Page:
First Word, Last Word vs Hype Cycle

According to Michael Naimark, the artwork can be divided into two types of art, first word art and last word art. First Word Art, as described by Naimark, is the art piece that serves as a precursor to all other works that come after it. It is recognized and remembered because it is the first of its kind, meanwhile, Last Word Art is the art made in a genre after all the rules have been fixed, and still manages to standout amongst it’s category. While First Word Art is remembered for being different, I find that Last Word Art is remembered for being better than the rest. I feel that in some ways this can be compared to the Gartner Hype Cycle.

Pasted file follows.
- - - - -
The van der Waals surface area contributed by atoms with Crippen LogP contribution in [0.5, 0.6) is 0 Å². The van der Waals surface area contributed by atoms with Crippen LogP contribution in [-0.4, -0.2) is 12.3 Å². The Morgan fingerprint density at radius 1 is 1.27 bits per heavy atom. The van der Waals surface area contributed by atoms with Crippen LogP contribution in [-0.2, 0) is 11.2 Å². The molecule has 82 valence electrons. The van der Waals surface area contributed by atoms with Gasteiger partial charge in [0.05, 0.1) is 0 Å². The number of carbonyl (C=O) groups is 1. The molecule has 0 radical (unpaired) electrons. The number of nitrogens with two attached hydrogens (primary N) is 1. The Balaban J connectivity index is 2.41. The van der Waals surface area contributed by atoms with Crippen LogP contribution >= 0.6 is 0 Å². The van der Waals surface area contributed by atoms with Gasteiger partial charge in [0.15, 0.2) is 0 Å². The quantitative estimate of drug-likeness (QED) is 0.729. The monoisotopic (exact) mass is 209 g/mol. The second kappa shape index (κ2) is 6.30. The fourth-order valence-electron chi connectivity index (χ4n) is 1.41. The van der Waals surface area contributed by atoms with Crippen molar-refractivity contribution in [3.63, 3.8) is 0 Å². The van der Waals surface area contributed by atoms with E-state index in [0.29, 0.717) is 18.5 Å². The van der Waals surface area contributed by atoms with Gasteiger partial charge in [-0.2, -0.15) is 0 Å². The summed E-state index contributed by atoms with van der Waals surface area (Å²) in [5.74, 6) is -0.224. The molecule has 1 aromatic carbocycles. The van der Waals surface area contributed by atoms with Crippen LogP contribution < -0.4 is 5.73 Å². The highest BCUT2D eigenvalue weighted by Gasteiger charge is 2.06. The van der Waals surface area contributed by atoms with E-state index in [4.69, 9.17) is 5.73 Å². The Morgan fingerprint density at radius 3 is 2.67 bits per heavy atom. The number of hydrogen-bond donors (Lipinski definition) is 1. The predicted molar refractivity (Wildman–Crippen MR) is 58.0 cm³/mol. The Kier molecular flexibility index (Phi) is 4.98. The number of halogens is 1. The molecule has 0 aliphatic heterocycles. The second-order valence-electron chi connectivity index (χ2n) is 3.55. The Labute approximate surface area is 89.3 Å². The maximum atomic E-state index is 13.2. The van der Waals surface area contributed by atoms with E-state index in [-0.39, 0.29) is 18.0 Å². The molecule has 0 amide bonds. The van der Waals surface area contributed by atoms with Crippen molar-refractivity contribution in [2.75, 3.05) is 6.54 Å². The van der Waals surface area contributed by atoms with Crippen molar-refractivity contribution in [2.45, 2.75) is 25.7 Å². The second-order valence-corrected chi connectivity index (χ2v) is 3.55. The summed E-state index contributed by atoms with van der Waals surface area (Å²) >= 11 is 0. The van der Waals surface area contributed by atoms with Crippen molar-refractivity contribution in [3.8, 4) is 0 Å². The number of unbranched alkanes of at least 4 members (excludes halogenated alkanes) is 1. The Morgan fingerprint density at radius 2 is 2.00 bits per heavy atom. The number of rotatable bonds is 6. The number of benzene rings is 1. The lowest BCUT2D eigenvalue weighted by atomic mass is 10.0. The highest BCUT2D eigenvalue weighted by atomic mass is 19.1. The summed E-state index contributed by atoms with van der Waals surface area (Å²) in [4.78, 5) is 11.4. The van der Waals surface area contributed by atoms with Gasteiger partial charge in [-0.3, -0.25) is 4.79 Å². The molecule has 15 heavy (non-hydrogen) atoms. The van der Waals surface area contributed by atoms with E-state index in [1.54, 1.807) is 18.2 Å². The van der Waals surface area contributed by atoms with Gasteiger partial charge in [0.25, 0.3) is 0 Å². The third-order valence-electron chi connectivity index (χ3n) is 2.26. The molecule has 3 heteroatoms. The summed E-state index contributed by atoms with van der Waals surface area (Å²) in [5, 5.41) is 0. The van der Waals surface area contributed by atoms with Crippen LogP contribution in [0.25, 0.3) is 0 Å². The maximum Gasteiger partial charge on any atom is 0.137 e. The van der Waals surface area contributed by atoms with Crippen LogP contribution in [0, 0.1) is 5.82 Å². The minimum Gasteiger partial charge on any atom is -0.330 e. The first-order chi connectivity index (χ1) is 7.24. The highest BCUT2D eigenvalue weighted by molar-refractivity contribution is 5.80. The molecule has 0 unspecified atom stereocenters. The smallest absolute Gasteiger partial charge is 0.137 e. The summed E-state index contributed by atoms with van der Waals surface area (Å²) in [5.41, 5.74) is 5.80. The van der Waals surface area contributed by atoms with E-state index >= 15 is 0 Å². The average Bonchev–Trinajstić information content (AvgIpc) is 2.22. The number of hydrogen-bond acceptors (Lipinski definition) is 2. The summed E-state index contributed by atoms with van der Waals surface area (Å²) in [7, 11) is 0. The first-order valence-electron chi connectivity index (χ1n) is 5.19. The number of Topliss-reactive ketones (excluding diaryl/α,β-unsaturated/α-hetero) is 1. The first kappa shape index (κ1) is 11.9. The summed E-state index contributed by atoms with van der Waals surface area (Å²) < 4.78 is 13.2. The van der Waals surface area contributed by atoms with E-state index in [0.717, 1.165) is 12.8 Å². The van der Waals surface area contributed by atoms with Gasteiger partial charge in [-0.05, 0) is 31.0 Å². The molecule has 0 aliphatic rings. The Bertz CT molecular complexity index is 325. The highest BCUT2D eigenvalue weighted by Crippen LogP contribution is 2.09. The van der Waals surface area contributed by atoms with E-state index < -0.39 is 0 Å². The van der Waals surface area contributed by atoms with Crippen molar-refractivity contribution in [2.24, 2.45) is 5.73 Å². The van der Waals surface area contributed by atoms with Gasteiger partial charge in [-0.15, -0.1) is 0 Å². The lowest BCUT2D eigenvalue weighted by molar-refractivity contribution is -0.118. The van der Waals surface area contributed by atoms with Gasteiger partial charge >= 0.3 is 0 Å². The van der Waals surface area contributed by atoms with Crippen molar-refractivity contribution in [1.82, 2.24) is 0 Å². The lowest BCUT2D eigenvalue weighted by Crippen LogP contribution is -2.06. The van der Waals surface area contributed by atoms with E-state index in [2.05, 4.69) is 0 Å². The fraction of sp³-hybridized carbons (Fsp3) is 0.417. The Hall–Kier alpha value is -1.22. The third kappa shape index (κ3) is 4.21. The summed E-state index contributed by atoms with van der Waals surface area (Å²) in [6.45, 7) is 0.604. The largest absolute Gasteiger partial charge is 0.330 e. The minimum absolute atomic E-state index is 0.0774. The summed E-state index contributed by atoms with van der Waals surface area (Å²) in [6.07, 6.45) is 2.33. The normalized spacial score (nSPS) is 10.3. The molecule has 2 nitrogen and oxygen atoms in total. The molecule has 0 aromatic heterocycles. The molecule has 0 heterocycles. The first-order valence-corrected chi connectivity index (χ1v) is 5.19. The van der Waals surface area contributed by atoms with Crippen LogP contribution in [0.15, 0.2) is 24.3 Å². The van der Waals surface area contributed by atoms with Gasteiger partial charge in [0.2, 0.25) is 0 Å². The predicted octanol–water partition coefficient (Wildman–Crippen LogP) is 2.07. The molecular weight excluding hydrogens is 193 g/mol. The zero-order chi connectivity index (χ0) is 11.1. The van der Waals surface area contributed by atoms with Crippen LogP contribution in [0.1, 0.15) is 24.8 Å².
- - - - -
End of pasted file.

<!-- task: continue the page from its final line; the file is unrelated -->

For one thing, technology, like art comes in waves and cycles. There is always the first technology, or the Technology trigger—as the cycle describes it as—that works similarly as the first word art. This technology does something different. It can’t be compared to others and thus is remembered for being the precursor for a genre or an age. However, unlike with art, I don’t believe there is or can ever be any form of technology that can be considered or compared to a Last Word Art and that is because of the novelty of technology. Unlike with art where even past works are referenced and remembered and iconic, old technology is left by the wayside, forgotten and rendered irrelevant in the wake of technological advances. This is why I consider the word ‘hype’ in the hype cycle to be so important. Hype implies initial excitement that inevitably dies off and with technology I really think this the case. Because the cycle is never ending there will be no real point when we look at an old piece of technology and think this was the best of what was made in its field. There is no legacy, there is no way to ‘survive the test of time’, there is only what’s next, what’s better and what else. I believe that is why Schulze prefers to work in the Trough of Disillusionment. He likes to look at the pieces of technology that were doing something different during their heyday, that, though forgotten, were unique and memorable.

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